Bike safety is paramount when it comes to learning to ride; not only will it help stop the child from suffering an injury, but it will help them feel more capable, confident and in control. A significant part of teaching any child to ride, is enabling them to do so safely.
Find a Helmet that Fits
Wherever their riding, whether it is the local neighbourhood, the park, or the garden, a helmet should be worn at all times. Common advice is that the straps should form a tight ‘v’ under the ears, the strap should fit comfortably under the chin and the helmet should be about two fingers from their eyebrows. If it moves around a lot, it is probably too big and if it sits too high, it’s definitely too small.
Clothing and Other Gear
Thought and consideration should also go into clothes and footwear too. Loose trouser legs can get caught in spokes and laces too can find themselves there, or tangled on the peddles. Equally, gloves, kneepads and elbow pads might help anxious minds if they’re concerned about falling. Bright clothing or reflective gear are also a must if riding near roads, or cycling after dusk.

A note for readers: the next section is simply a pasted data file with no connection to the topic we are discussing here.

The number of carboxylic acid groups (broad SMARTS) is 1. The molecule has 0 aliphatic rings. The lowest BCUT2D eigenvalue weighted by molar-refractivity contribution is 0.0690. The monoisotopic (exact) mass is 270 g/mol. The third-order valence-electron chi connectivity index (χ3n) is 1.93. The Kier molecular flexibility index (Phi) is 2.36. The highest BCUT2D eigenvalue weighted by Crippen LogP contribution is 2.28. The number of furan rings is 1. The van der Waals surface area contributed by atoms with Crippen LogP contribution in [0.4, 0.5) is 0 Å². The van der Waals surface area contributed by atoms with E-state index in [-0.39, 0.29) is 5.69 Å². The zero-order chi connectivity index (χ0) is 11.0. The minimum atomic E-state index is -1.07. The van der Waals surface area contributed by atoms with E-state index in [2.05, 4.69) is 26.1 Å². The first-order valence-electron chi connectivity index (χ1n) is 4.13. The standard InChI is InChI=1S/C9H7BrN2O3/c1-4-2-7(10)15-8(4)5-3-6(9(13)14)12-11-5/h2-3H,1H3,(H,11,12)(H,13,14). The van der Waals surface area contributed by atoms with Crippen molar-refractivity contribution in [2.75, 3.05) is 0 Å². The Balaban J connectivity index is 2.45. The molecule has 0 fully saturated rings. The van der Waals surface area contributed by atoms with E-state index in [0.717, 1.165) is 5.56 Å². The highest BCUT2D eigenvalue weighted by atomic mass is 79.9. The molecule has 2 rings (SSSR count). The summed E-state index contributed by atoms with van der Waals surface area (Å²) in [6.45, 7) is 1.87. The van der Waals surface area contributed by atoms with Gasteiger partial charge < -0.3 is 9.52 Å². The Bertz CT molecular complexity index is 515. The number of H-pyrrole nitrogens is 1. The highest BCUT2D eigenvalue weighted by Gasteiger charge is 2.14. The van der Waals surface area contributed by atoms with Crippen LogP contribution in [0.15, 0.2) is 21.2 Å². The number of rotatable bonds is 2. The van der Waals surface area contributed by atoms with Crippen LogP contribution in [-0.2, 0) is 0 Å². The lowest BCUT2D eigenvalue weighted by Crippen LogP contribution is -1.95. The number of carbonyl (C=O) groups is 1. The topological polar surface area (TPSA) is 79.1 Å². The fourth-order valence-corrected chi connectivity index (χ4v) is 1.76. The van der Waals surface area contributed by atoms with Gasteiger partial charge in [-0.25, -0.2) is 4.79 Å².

Bike Safety Accessories
Reflective stickers can help ensure the bike is more visible to others. Equally, ensure reflective lights are fitted too. Lastly, a mini bike bell is useful to alert other cyclists to the rider’s presence, keeping everyone safer.
Road Safety Awareness
It’s important that young cyclists are not only kept safe whilst learning, but also understand how to act safely themselves. One of the most vital things that they understand is road safety.
This is something that you can teach a child by relating cycling road safety to their experiences of going out walking, by looking at books, or using online material. There is plenty to help. Even if they’re too young to ride on the road, they may still could be crossing with you and should be aware of their surroundings, plus it is generally good practice to help develop safe habits for the future.
Other Bike Safety Considerations
When your child is old enough you may want them to take a cycle proficiency course too. This can often be done through school or within the community.
Do you have any other bike safety tips? Let me know in comments!
You may also be interested in my post: how to teach a child to ride a bike